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JASA Programs :: 2017 Archive

January–June 2017


The following is an archive of past Japanese Art Society of America lectures and special events. Go to JASA Programs for our most current schedule.



Japan Society
333 East 47th Street

New York, New York

GALLERY TOUR Of Simon Starling: At Twilight exhibition

Dr. Michael Chagnon, Curator of Exhibition Interpretation at the Japan Society, will give JASA members a private tour of the exhibition Simon Starling: At Twilight (on view through January 15). This new project by Turner Prize–winner Simon Starling reimagines the 1916 premiere staging of W. B. Yeats' noh-inspired dance play, At the Hawk's Well, revealing how Japan's traditional masked theater form helped shape Western Modernism one hundred years ago.


The Marymount School
1026 Fifth Avenue, between 83rd and 84th Streets

New York, New York

Swept Away by the Great Wave: A Woman Whose Time Has Come

Katherine Govier will give a talk based on her novel The Printmaker’s Daughter. The legendary printmaker Hokusai is one of Japan’s best-known artists. However, the story of his daughter Oei, considered by many to be the “ghost brush” responsible for many of Hokusai’s brilliant late works, came to light for the first time in The Printmaker’s Daughter.  Govier’s novel, published by HarperPerennial in the U.S., combines scholarly detective work and a daring narrative that shines fresh light on women and the art world of 19th-century Edo.
Govier has published ten novels, three short-story collections and two anthologies of travel writing. She has won the City of Toronto Book Award and the Marian Engel Award. Govier has been President of PEN Canada and Chair of the Writers‘ Trust and lives in Toronto, where she established and directs The Shoe Project, a writing workshop for refugee and immigrant writers, in which they write about the shoes that symbolize their journey to Canada.
After the talk, there will be a reception and a book signing. The English language edition as well as a few copies of the Japanese edition will be available for sale (cash or check only please).



The Marymount School
1026 Fifth Avenue, between 83rd and 84th Streets

New York, New York

Flash of Light, Fog of War: Illumination and Innovation in Senso-e

Bradley M. Bailey will discuss senso-e, or “war pictures,” of the Russo- and Sino-Japanese Wars, which represent the twilight of large-scale commercial Japanese printmaking. While based on the centuries-old tradition of ukiyo-e, senso-e also showcase the sweeping changes and modernity of the Meiji era. This presentation, based loosely on the upcoming exhibition at the Ackland Art Museum at the University of North Carolina–Chapel Hill, will examine the modern innovations of Japanese woodblock prints of the period, with special emphasis on technologies of war, such as shipbuilding, printing, and above all, light.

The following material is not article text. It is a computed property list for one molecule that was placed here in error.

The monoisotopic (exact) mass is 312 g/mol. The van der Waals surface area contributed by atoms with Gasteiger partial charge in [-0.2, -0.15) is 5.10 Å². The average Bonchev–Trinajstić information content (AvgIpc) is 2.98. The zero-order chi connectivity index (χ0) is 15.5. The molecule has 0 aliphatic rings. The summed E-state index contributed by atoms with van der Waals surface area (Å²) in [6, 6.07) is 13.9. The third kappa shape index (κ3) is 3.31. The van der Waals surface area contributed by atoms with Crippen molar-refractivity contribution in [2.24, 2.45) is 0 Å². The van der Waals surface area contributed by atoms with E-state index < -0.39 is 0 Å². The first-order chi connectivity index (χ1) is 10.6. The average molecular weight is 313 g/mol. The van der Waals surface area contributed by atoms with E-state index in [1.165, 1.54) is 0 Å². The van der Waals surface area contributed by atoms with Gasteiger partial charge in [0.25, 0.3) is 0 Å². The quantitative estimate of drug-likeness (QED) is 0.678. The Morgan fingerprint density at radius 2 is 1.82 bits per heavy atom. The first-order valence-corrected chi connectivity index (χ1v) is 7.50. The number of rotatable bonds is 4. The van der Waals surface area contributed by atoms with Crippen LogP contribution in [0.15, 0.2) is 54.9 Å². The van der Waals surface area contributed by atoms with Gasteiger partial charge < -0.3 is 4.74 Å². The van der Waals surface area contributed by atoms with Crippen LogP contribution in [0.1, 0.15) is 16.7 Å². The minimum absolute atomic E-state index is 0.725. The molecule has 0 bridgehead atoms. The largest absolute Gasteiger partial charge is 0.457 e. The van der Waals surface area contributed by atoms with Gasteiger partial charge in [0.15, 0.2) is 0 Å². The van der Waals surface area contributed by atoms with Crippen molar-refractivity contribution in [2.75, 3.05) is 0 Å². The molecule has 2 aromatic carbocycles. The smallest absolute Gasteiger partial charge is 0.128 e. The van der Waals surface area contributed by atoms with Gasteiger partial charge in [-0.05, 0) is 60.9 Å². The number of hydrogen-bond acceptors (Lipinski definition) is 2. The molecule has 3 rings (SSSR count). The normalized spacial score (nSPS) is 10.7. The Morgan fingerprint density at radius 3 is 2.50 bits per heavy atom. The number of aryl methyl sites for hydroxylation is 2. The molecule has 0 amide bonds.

Dr. Bailey is Associate Curator of Asian Art at the Ackland Art Museum. A specialist in 19th-century Japanese art, he holds PhD and  undergraduate degrees in the History of Art from Yale University. In addition, he has an MBA from the Yale School of Management, where he focused on the economics of art, museum and foundations. In addition to the “Flash of Light, Fog of War,” Dr. Bailey is redesigning and reinstalling the Ackland's Asian galleries (opened December 2016) and is researching a show on metalwork of the Meiji and Taisho eras. In his (meager) spare time, he is translating the complete writings of the Japanese yoga painter Aoki Shigeru.



Japan Society Auditorium
333 East 47th Street

New York, New York


The annual meeting of the Japanese Art Society of America will precede Amusements in a Samurai Mansion: Male Youths as Actors, Escorts or Outcasts in Early Edo Arts, a talk co-sponsored with the Japan Society, by  John T. Carpenter, recently named the Mary Griggs Burke Curator of Japanese Art at the Metropolitan Museum of Art in New York. From 1999 to 2009, Dr. Carpenter taught history of Japanese art at the School of Oriental and African Studies, University of London, and served as Head of the London Office of the Sainsbury Institute for the Study of Japanese Arts and Cultures. He has also taught courses at the University of Heidelber, and, from 2009 to 2011 he was Visiting Professor in the Department of Cultural Resource Studies at the University of Tokyo. He has published widely on Japanese art, especially in the areas of calligraphy, painting and woodblock prints.

Bonhams Auctions
Gallery 1
580 Madison Ave., between 56th and 57th Streets
New York, New York
Kuniyoshi, Kunisada: A Closer Look

Joan Wright, Bettina Burr Conservator for Flat Asian Works on Paper at the Museum of Fine Arts Boston, will present her work with the Japanese print collection highlighting the brilliant special effects created by the artisan block carvers and printers who transformed Kuniyoshi and Kunisada’s designs into stunning works of art. Information about the colorants used for printing, comparison of impressions and detailed images of surface effects will be included.